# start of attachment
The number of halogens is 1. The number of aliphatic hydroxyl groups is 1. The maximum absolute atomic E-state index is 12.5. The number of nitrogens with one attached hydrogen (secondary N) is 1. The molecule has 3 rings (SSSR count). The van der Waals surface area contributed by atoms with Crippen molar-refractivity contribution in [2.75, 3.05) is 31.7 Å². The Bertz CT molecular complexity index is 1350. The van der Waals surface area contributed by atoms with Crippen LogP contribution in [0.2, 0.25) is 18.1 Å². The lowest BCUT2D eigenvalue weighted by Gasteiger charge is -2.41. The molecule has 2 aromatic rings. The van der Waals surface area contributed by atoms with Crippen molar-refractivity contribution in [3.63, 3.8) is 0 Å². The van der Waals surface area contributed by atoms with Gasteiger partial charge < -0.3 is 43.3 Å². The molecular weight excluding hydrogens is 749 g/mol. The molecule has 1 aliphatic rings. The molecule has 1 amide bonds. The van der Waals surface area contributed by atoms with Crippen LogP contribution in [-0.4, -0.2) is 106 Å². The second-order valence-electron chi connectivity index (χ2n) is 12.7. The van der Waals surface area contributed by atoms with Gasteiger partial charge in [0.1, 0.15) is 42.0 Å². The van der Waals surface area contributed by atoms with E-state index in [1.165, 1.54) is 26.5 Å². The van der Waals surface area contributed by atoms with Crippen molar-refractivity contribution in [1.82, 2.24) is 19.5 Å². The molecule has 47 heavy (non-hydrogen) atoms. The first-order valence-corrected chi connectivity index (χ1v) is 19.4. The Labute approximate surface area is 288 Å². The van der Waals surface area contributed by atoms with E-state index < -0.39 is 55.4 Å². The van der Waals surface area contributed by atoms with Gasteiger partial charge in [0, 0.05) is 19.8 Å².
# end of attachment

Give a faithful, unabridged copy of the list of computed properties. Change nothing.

The number of halogens is 1. The number of aliphatic hydroxyl groups is 1. The maximum absolute atomic E-state index is 12.5. The number of nitrogens with one attached hydrogen (secondary N) is 1. The molecule has 3 rings (SSSR count). The van der Waals surface area contributed by atoms with Crippen molar-refractivity contribution in [2.75, 3.05) is 31.7 Å². The Bertz CT molecular complexity index is 1350. The van der Waals surface area contributed by atoms with Crippen LogP contribution in [0.2, 0.25) is 18.1 Å². The lowest BCUT2D eigenvalue weighted by Gasteiger charge is -2.41. The molecule has 2 aromatic rings. The van der Waals surface area contributed by atoms with Crippen molar-refractivity contribution in [3.63, 3.8) is 0 Å². The van der Waals surface area contributed by atoms with Gasteiger partial charge < -0.3 is 43.3 Å². The molecular weight excluding hydrogens is 749 g/mol. The molecule has 1 aliphatic rings. The molecule has 1 amide bonds. The van der Waals surface area contributed by atoms with Crippen LogP contribution in [-0.4, -0.2) is 106 Å². The second-order valence-electron chi connectivity index (χ2n) is 12.7. The van der Waals surface area contributed by atoms with Gasteiger partial charge in [0.1, 0.15) is 42.0 Å². The van der Waals surface area contributed by atoms with E-state index in [1.165, 1.54) is 26.5 Å². The van der Waals surface area contributed by atoms with Crippen molar-refractivity contribution in [1.82, 2.24) is 19.5 Å². The molecule has 47 heavy (non-hydrogen) atoms. The first-order valence-corrected chi connectivity index (χ1v) is 19.4. The Labute approximate surface area is 288 Å². The van der Waals surface area contributed by atoms with E-state index < -0.39 is 55.4 Å². The van der Waals surface area contributed by atoms with Gasteiger partial charge in [0, 0.05) is 19.8 Å².